He shall see of the travail of his soul, and shall be
"The travail of his soul" is the toil and labour he endured, in working out the salvation of his people; his obedience and death, his sorrows and sufferings; particularly those birth throes of his soul, under a sense of divine wrath, for the allusion is to women in travail; and all the agonies and pains of death which he went through. Now the fruit of all this he sees with inexpressible pleasure, and which gives him an infinite satisfaction; namely, the complete redemption of all the chosen ones, and the glory of the divine perfections displayed therein, as well as his own glory, which follows upon it; particularly this will be true of him as man and Mediator, when he shall have all his children with him in glory; see ( Hebrews 12:2 ) . The words are by some rendered, "seeing himself or his soul freed from trouble, he shall be satisfied" F3; so he saw it, and found it, when he rose from the dead, and was justified in the Spirit; ascended to his God and Father, was set down at his right hand, and was made glad with his countenance, enjoying to the full eternal glory and happiness with him: and by others this, "after the travail F4 of his soul, he shall see [a seed], and shall be satisfied"; as a woman, after her travail and sharp pains are over, having brought forth a son, looks upon it with joy and pleasure, and is satisfied, and forgets her former pain and anguish; so Christ, after all his sorrows and sufferings, sees a large number of souls regenerated, sanctified, justified, and brought to heaven, in consequence of them, which is a most pleasing and satisfactory sight unto him,
By his knowledge shall my righteous servant justify many;
Christ is the servant of the Lord; (See Gill on Isaiah 53:1), (See Gill on Isaiah 49:3), (See Gill on Isaiah 52:13). He is said to be "righteous", because of the holiness of his nature, and the righteousness of his life as a man; and because of his faithful discharge of his work and office as Mediator; and because he is the author and bringer in of an everlasting righteousness, by which he justifies his people; that is, acquits and absolves them, pronounces them righteous, and frees them from condemnation and death; he is the procuring and meritorious cause of their justification; his righteousness is the matter of it; in him, as their Head, are they justified, and by him the sentence is pronounced: for this is to be understood not of making men holy and righteous inherently, that is sanctification; nor of a teaching men doctrinally the way and method of justifying men, which is no other than ministers do; but it is a forensic act, a pronouncing and declaring men righteous, as opposed to condemnation: and they are many who are so justified; the many who were ordained to eternal life; the many whose sins Christ bore, and gave his life a ransom for; the many sons that are brought by him to glory. This shows that they are not a few, which serves to magnify the grace of God, exalt the satisfaction and righteousness of Christ, and encourage distressed sinners to look to him for justification of life; and yet they are not all men, for all men have not faith, nor are they saved; though all Christ's spiritual seed and offspring shall be justified, and shall glory: and this is "by" or "through his knowledge"; the knowledge of him, of Christ, which is no other than faith in him, by which a man sees and knows him, and believes in him, as the Lord his righteousness; and this agrees with the New Testament doctrine of justification by faith; which is no other than the manifestation, knowledge, sense, and perception of it by faith.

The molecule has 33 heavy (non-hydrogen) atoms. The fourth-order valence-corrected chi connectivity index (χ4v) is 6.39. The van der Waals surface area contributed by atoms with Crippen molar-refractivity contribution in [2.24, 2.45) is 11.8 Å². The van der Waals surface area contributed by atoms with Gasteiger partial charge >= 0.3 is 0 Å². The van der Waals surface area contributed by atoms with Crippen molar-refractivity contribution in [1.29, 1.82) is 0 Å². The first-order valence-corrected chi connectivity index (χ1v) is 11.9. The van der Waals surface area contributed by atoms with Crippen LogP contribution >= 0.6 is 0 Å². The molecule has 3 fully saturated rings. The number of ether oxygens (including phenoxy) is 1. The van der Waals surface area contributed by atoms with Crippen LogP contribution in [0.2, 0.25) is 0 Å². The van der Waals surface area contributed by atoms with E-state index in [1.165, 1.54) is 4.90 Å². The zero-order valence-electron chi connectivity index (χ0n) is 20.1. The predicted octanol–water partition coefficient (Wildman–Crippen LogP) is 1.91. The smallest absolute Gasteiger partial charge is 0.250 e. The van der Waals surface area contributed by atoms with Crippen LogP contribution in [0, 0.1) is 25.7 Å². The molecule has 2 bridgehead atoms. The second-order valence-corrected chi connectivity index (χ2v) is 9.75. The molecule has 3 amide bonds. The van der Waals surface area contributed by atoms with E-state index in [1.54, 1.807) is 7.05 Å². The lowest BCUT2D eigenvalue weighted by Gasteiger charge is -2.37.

For he shall bear their iniquities;
this is the reason of Christ's justifying many, the ground and foundation of it; he undertook to satisfy for their sins; these, as before observed, were laid on him; being laid on him, he bore them, the whole of them, and all the punishment due to them; whereby he made satisfaction for them, and bore them away, so as they are to be seen no more; and upon this justification proceeds.